Longbeach Village tenant captures the "outlaw moment" in works inspired by police reports.
APRIL FOOL -- Working alone is what Longboat Key artist M3 likes best.
It suits him, in the same way his alpha-numeric handle suits him, and in the same way his artistic pseudonym Marcel M. Marcel makes far-better sense for the work he does than his legal name, Leonard Lipshitz of Downers Grove, Ill.
“My friends call me 3,’’ he said. “I wanted to call myself 3M professionally, but there’s apparently some kind of company by that name, and their lawyers, well, let’s just say everything is OK now.”
Marcel, or Lipshitz, came to Longbeach Village as a tenant last summer, intent on making an artistic break from a previous phase of expression that included stark, contrasty yet slightly out of focus black and white photography of clowns holding balloon sculptures.
It didn’t take him long to find a new direction once settled in Longboat’s quaint north end, though doing so required a level of sacrifice he heretofore had not experienced, he said.
Living by himself, eating in and having grocery delivered, he sought a new calling. Along the way, he refused a six-figure commission from actor Samuel L. Jackson to profanely satirize the arts and crafts staple of rustic signs proclaiming inspirational messages such as “The kitchen is a home's true heart’’ and “A bad day fishing beats a good day working.”
“Came pretty close, though,’’ he said.
He says his new venture is still dangerous and avant garde but finds “its real truth in the outlaw moment.’’
Marcel said he was paging through local newspapers looking for the previous night's baseball scores and was struck by the Longboat Observer’s Cops Corner feature, a recap of police incident reports from the previous week.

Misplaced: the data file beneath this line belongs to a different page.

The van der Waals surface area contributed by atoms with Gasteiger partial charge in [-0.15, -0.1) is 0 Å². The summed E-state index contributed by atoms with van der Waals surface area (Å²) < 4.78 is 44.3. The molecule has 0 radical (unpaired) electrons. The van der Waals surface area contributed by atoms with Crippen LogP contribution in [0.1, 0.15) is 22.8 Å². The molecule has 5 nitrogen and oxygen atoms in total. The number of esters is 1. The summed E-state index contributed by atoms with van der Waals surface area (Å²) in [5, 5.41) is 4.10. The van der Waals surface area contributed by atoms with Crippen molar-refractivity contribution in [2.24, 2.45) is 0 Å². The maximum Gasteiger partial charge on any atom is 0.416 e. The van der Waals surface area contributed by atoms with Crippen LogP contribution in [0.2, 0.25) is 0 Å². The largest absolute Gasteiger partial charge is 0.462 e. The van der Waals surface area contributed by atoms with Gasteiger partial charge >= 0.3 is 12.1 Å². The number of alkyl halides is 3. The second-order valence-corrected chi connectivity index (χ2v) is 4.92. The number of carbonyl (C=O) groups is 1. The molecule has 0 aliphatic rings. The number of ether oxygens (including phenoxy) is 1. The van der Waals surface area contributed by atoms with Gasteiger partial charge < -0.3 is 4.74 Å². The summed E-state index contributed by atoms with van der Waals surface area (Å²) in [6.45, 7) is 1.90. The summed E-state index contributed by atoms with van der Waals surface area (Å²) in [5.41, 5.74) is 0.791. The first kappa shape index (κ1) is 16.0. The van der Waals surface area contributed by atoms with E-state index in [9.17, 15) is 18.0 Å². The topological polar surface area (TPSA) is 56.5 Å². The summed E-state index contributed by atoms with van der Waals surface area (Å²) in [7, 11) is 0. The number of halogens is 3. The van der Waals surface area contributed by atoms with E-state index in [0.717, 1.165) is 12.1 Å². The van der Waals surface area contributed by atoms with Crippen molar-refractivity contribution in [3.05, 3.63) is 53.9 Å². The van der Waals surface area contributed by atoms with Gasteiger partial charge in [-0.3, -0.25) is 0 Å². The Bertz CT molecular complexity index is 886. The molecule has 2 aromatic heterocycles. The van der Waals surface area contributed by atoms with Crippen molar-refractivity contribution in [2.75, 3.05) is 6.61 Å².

“The pain, the angst, the raw human emotion of a person who chooses not to speak to an officer but is compelled still to report children squealing in a nearby pool at 9:30 at night,’’ he said, his voice trailing off. “Well, I knew right there, it would be a challenge to capture that. All of it. Maybe I was meant to be here. Dogs on the beach, verbal warnings, a snake in a mailbox. They say Banksy’s art is a crime, but that’s only because it’s graffiti. My art IS a crime.’’
He never did find the ball scores.
Marcel said he eagerly awaits each week’s new edition but doesn't always find something to "artify." He said he is driven by the print version exclusively, not the digital presentation, because of a “grittiness” impossible to replicate in pixel form. “I just don’t get the same feeling, it’s just . . . ," he said, waving his left hand softly and dismissively in the air.
Marcel, 27, said he aims to sell some of favorite works at fine art fairs once the pandemic lifts, though he said he’s not sure of the public reaction. And he knows it won’t be long before he’ll have to seek a new direction, and possibly a new home from which to divine it.
“This is powerful but, hey, this is southwest Florida,’’ he said. “No one is doing what I’m doing. It’s controversial, it’s edgy. It's raw. It's of the moment. I’m sure there will be people who won’t want this out there.’’
The art market is changing, Marcel said, as it always has. What’s divisive and out there today is being done by fans of Oprah on Etsy tomorrow. And he’s not interested in that.
“It’s only avant garde once,’’ Marcel said. “Then, it’s just garde.’’